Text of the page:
Whether in Ferguson or just down the block, Vine conferred real power on its black users.
When Twitter announced Thursday that it was shutting down its video service Vine, the news sent a good many people into a state of shock, sadness and fury.
While some celebrated the app by remembering the best Vines ever made, others praised Vine for the way it’s helped amplify the voices of countless marginalized people. In particular, many folks on Twitter noted how the end of Vine marks a severe blow to the creators of color who helped make the service what it was.
this is a blow for creatives of color. im really, really hurt and upset.
— TrickorTracy Clayton (@brokeymcpoverty) October 27, 2016
Vine, which allowed users to make six-second video loops, was beloved by people everywhere ― but it held a particular importance for black people, who were among its most active users. The app, which was purchased by Twitter in 2014 and has an average of 200 million active monthly users, was dominated by millennials, many of them African-American. Users like King Bach and Alphacat and young funny women like Simone Shepherd are among the most popular black Viners, and the app gave them a reach that took their careers to a whole other level.
Over the years, Vine grew into a sensational display of often startlingly funny videos. Black creators, who remain underrepresented in the entertainment industry, used the platform to show each other, and the world, just how many forms black creativity and black excellence could assume. Through humor and joy, Vine allowed users to redefine blackness on their own terms and through their own reflections; it allowed them to show off sides of the black experience that don’t usually make it to air on national TV.
And when black people needed the world to see scenes of violence and injustice, Vine was there to help, serving as an invaluable communication tool during Black Lives Matter protests over the unjust killings of black men and women. Deray Mckesson, one of the movement’s more prominent activists, credited Vine this week for allowing him to share his experiences during the 2014 protests in Ferguson, Missouri.
I'll always love Vine b/c that was all we really had in protest in the the Fall 2014. There was no Twitter video & no Periscope back then.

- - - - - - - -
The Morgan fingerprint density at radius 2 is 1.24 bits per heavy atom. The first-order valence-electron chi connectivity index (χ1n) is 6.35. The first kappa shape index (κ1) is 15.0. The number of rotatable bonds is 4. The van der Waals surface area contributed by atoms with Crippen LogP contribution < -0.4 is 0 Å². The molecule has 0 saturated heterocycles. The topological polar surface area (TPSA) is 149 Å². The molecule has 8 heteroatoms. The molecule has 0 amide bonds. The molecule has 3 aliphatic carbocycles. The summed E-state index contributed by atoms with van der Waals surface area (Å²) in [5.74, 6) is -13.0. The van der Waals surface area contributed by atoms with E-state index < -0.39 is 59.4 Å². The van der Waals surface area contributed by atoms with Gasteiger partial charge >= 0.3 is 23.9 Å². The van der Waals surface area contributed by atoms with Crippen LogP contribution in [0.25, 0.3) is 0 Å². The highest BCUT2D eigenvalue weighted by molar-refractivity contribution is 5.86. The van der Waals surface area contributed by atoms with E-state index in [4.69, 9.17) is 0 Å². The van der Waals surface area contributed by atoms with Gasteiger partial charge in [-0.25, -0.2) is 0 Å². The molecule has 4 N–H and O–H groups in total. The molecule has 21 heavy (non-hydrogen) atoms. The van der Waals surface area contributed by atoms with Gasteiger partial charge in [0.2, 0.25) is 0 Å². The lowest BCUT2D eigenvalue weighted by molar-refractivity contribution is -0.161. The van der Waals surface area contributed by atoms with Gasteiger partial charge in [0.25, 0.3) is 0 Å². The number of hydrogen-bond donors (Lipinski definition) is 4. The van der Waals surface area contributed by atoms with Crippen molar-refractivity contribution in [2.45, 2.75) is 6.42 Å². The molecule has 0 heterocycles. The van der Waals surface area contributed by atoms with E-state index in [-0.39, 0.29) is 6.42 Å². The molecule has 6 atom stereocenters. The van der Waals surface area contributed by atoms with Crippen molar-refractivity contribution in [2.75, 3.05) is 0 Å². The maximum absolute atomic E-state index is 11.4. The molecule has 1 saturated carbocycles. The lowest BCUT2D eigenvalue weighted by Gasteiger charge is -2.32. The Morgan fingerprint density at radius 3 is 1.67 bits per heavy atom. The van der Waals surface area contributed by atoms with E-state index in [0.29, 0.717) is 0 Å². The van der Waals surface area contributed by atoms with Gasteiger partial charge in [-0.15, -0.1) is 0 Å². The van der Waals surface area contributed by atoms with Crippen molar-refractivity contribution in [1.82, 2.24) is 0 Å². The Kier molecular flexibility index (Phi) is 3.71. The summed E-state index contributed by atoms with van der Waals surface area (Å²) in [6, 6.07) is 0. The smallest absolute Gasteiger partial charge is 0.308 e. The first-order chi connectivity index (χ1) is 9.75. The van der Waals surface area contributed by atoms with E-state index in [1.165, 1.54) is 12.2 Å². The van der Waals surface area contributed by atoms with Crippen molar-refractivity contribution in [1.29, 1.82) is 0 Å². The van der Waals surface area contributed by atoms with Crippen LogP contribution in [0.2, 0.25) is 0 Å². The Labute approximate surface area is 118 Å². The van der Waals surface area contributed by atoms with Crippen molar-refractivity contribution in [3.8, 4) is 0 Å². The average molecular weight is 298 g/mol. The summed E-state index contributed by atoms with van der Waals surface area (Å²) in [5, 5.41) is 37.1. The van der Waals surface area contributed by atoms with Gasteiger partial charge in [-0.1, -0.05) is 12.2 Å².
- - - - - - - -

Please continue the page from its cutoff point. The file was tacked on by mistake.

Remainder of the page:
— deray mckesson (@deray) October 27, 2016
We had to figure out how find the most important six seconds in protest & Vine was our only way to share it quickly.
— deray mckesson (@deray) October 27, 2016
Chaz Smith, a widely popular black Viner and a former Huffington Post video host, said he appreciated the app for the way it let users broadcast silliness as well as seriousness to the world.
“Vine was the perfect platform for making light of and finding humor in some very serious topics and situations affecting the black community in a very short amount of time, and that will definitely be missed,” he told HuffPost.
However, Smith says other social media platforms, like YouTube and Instagram, also provide a space for the same influencers who thrived on Vine to share their work and expand their reach. “I believe that the transition to those platforms will be very smooth for many,” he said.
Still, there was something about Vine that served as both an escape from and a response to the hostilities and dangers that people of color face every day. The contrast was especially clear when looking at some of the content that circulates on other social networks ― including Vine’s parent company, Twitter, which is letting users down with its haphazard approach to the ongoing problems of harassment, threats and hate speech.
This, among other things, is what makes the news about Vine’s fate so sad to hear. Twitter, whose executive board is majority white, didn’t give any particular reason for discontinuing the app, but some have speculated it’s because Vine faced monetization issues.
That Vine is hard to monetize is true. But so is Twitter itself. The question is less "how many dollars?" than it is "whose dollars?"
— Alexandra Erin (@alexandraerin) October 27, 2016
To be fair, in the 10 years it has existed, Twitter has helped African-Americans to share their own stories and to have a greater voice in the national dialogue. In many ways, this is what has allowed Black Twitter to reclaim the black narrative by ensuring that it is told by those who know it best.
Vine was like this in many of the same ways. It became a space where black users helped to craft a cultural force that changed the way people created and consumed video content. Hannah Giorgis, a black journalist who now works at BuzzFeed, once wrote in The Guardian:
If the most static characteristic of the internet itself is its malleability and Vine steers the influence engine that is social media, then the power of its trend-setting black users is particularly prescient. Black Viners have birthed countless memes and accompanying sociolinguistic phenomena, from “or nah” to “hoe don’t do it” to “do it for the vine”.
Black Vine is unique in form, but it inherits the legacy of the analog black creative expression that predates it. Black cultural production – from art to music to dance – has always set trends and predicted the nation’s creative landscape, regardless of medium.
Vine has boosted ― and, in some cases, made possible ― the careers of black creators who only needed a way to show the world their skills. And while there are other platforms that offer similar possibilities, Vine was made up of a vibrant community, mostly consisting of people of color, that helped to define its greatness.